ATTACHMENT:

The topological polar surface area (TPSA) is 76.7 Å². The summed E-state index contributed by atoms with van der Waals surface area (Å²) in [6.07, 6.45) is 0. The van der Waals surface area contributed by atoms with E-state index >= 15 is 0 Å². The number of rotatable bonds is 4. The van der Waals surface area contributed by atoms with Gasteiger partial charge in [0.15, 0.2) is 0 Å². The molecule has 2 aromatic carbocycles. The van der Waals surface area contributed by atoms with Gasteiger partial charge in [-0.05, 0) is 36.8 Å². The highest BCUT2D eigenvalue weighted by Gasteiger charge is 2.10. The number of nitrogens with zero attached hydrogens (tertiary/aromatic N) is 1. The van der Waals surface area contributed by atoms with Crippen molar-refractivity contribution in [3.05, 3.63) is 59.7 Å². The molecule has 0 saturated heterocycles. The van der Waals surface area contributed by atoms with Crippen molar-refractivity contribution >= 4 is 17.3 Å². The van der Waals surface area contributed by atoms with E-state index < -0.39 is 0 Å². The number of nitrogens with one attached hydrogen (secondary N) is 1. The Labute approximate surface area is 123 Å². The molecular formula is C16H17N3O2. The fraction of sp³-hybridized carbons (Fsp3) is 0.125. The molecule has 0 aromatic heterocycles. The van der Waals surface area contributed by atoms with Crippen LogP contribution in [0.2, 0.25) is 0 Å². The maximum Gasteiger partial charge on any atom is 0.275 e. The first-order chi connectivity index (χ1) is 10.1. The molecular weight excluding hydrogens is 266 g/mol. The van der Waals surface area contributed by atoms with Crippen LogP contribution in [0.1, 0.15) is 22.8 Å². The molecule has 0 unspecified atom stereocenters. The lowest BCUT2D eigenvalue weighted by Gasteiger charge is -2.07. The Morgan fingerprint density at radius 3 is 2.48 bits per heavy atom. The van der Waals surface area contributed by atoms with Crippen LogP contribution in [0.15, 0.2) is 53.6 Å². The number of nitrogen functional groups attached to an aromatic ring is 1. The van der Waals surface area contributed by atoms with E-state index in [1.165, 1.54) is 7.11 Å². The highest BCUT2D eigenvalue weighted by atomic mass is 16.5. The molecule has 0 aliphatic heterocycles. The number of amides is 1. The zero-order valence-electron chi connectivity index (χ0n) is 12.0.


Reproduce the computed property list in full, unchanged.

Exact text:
The topological polar surface area (TPSA) is 76.7 Å². The summed E-state index contributed by atoms with van der Waals surface area (Å²) in [6.07, 6.45) is 0. The van der Waals surface area contributed by atoms with E-state index >= 15 is 0 Å². The number of rotatable bonds is 4. The van der Waals surface area contributed by atoms with Gasteiger partial charge in [0.15, 0.2) is 0 Å². The molecule has 2 aromatic carbocycles. The van der Waals surface area contributed by atoms with Gasteiger partial charge in [-0.05, 0) is 36.8 Å². The highest BCUT2D eigenvalue weighted by Gasteiger charge is 2.10. The number of nitrogens with zero attached hydrogens (tertiary/aromatic N) is 1. The van der Waals surface area contributed by atoms with Crippen molar-refractivity contribution in [3.05, 3.63) is 59.7 Å². The molecule has 0 saturated heterocycles. The van der Waals surface area contributed by atoms with Crippen molar-refractivity contribution >= 4 is 17.3 Å². The van der Waals surface area contributed by atoms with E-state index < -0.39 is 0 Å². The number of nitrogens with one attached hydrogen (secondary N) is 1. The Labute approximate surface area is 123 Å². The molecular formula is C16H17N3O2. The fraction of sp³-hybridized carbons (Fsp3) is 0.125. The molecule has 0 aromatic heterocycles. The van der Waals surface area contributed by atoms with Crippen LogP contribution in [0.2, 0.25) is 0 Å². The maximum Gasteiger partial charge on any atom is 0.275 e. The first-order chi connectivity index (χ1) is 10.1. The molecular weight excluding hydrogens is 266 g/mol. The van der Waals surface area contributed by atoms with Crippen LogP contribution in [0.1, 0.15) is 22.8 Å². The molecule has 0 unspecified atom stereocenters. The lowest BCUT2D eigenvalue weighted by Gasteiger charge is -2.07. The Morgan fingerprint density at radius 3 is 2.48 bits per heavy atom. The van der Waals surface area contributed by atoms with Crippen LogP contribution in [0.15, 0.2) is 53.6 Å². The number of nitrogen functional groups attached to an aromatic ring is 1. The van der Waals surface area contributed by atoms with E-state index in [1.165, 1.54) is 7.11 Å². The highest BCUT2D eigenvalue weighted by atomic mass is 16.5. The molecule has 0 aliphatic heterocycles. The number of amides is 1. The zero-order valence-electron chi connectivity index (χ0n) is 12.0.